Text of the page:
The NRU is unknown and the estimates are highly uncertain. So whatever you want to call the long-run unemployment rate, what is that number? A few weeks ago the chief economist of the RBNZ John McDermott gave a speech, where he said that they are looking for the starts, among them I assume is U* - the long-run unemployment rate. No one knows for sure what that number is.
Also, the economic motivation behind this policy is unclear. The Labour Party must have been advised that the relationship between inflation and unemployment is unstable, which is especially true in New Zealand. Also history shows that it never worked, because it generated persistent inflation with no reduction in unemployment, and took considerable efforts and costs to undo. In fact our labour indicators are reasonable OECD.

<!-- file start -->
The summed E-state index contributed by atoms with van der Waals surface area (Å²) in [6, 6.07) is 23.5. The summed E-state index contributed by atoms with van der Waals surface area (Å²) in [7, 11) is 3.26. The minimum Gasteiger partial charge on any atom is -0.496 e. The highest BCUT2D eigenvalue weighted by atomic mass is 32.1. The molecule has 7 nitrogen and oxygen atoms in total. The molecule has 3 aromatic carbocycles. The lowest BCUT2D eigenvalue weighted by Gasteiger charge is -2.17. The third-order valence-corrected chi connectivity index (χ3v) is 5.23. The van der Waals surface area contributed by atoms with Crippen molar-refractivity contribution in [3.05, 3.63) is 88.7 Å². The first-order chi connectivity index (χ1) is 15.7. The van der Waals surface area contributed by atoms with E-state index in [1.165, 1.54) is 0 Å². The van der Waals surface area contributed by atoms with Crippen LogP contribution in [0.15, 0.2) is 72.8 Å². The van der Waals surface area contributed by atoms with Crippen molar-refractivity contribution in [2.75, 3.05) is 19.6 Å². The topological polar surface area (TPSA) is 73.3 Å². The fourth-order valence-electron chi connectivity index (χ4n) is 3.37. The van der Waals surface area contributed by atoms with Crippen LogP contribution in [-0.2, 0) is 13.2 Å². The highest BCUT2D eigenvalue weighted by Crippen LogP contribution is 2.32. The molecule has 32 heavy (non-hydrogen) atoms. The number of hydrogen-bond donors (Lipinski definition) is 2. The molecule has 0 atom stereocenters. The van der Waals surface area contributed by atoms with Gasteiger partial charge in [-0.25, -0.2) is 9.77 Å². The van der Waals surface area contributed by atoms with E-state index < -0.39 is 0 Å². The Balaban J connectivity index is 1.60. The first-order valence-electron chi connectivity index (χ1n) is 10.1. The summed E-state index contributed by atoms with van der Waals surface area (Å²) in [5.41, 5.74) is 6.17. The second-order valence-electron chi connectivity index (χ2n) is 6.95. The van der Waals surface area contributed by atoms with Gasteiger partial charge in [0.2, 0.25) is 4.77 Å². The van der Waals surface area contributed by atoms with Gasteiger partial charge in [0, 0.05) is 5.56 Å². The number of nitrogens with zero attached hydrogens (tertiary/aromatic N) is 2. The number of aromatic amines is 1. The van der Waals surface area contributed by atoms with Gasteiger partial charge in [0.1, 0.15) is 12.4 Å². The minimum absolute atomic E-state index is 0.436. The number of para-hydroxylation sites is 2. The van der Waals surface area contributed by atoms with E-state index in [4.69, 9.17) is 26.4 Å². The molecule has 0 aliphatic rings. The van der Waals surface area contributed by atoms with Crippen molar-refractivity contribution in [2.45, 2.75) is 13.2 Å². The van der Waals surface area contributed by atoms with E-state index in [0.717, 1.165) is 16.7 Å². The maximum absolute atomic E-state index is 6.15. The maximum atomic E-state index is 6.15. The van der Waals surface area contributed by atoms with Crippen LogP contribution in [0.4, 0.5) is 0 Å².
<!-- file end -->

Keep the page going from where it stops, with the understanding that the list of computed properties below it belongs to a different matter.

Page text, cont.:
Because the NRU is determined in the labour market and not by the RBNZ. Politicians must look at labor market policies that encourage work, reduce benefits, increase training and up-skilling, increase matching efficiency, help small businesses, and increase foreign direct investments etc. because monetary policy cannot deliver lower unemployment. In fact the proposed policy may increase volatility and generate higher inflation only.